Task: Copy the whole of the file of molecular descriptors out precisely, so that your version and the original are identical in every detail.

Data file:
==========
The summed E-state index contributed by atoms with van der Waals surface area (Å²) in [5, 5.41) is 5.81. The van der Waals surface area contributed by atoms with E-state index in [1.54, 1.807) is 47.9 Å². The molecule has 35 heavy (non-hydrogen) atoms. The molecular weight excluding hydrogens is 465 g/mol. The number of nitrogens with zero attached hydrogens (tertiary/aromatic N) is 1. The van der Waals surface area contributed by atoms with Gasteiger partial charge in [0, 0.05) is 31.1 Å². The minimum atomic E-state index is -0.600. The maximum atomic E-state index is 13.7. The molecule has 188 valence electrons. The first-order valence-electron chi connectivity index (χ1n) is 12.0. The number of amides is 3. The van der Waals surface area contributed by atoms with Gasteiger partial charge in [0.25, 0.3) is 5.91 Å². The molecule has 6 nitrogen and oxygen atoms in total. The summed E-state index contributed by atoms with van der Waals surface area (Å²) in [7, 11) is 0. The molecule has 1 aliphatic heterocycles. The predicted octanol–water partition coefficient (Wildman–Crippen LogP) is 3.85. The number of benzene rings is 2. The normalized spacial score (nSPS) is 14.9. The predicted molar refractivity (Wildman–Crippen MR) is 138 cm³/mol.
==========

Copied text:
The summed E-state index contributed by atoms with van der Waals surface area (Å²) in [5, 5.41) is 5.81. The van der Waals surface area contributed by atoms with E-state index in [1.54, 1.807) is 47.9 Å². The molecule has 35 heavy (non-hydrogen) atoms. The molecular weight excluding hydrogens is 465 g/mol. The number of nitrogens with zero attached hydrogens (tertiary/aromatic N) is 1. The van der Waals surface area contributed by atoms with Gasteiger partial charge in [0, 0.05) is 31.1 Å². The minimum atomic E-state index is -0.600. The maximum atomic E-state index is 13.7. The molecule has 188 valence electrons. The first-order valence-electron chi connectivity index (χ1n) is 12.0. The number of amides is 3. The van der Waals surface area contributed by atoms with Gasteiger partial charge in [0.25, 0.3) is 5.91 Å². The molecule has 6 nitrogen and oxygen atoms in total. The summed E-state index contributed by atoms with van der Waals surface area (Å²) in [7, 11) is 0. The molecule has 1 aliphatic heterocycles. The predicted octanol–water partition coefficient (Wildman–Crippen LogP) is 3.85. The number of benzene rings is 2. The normalized spacial score (nSPS) is 14.9. The predicted molar refractivity (Wildman–Crippen MR) is 138 cm³/mol.